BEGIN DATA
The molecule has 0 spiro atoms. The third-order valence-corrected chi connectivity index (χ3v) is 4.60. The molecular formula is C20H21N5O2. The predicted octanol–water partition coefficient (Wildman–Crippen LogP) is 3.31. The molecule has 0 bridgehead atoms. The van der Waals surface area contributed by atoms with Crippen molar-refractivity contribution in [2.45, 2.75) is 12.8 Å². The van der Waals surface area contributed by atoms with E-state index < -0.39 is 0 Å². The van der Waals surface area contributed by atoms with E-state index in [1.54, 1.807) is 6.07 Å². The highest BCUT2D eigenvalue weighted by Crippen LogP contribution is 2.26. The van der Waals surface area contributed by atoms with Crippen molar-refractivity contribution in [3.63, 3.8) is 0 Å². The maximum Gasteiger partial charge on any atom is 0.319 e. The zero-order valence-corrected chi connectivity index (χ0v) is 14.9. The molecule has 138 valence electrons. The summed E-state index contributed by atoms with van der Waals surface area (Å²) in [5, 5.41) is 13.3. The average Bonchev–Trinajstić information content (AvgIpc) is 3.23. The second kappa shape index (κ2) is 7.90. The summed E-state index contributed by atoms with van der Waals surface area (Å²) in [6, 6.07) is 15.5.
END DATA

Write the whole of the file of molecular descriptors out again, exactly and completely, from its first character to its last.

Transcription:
The molecule has 0 spiro atoms. The third-order valence-corrected chi connectivity index (χ3v) is 4.60. The molecular formula is C20H21N5O2. The predicted octanol–water partition coefficient (Wildman–Crippen LogP) is 3.31. The molecule has 0 bridgehead atoms. The van der Waals surface area contributed by atoms with Crippen molar-refractivity contribution in [2.45, 2.75) is 12.8 Å². The van der Waals surface area contributed by atoms with E-state index < -0.39 is 0 Å². The van der Waals surface area contributed by atoms with E-state index in [1.54, 1.807) is 6.07 Å². The highest BCUT2D eigenvalue weighted by Crippen LogP contribution is 2.26. The van der Waals surface area contributed by atoms with Crippen molar-refractivity contribution in [3.63, 3.8) is 0 Å². The maximum Gasteiger partial charge on any atom is 0.319 e. The zero-order valence-corrected chi connectivity index (χ0v) is 14.9. The molecule has 138 valence electrons. The summed E-state index contributed by atoms with van der Waals surface area (Å²) in [5, 5.41) is 13.3. The average Bonchev–Trinajstić information content (AvgIpc) is 3.23. The second kappa shape index (κ2) is 7.90. The summed E-state index contributed by atoms with van der Waals surface area (Å²) in [6, 6.07) is 15.5.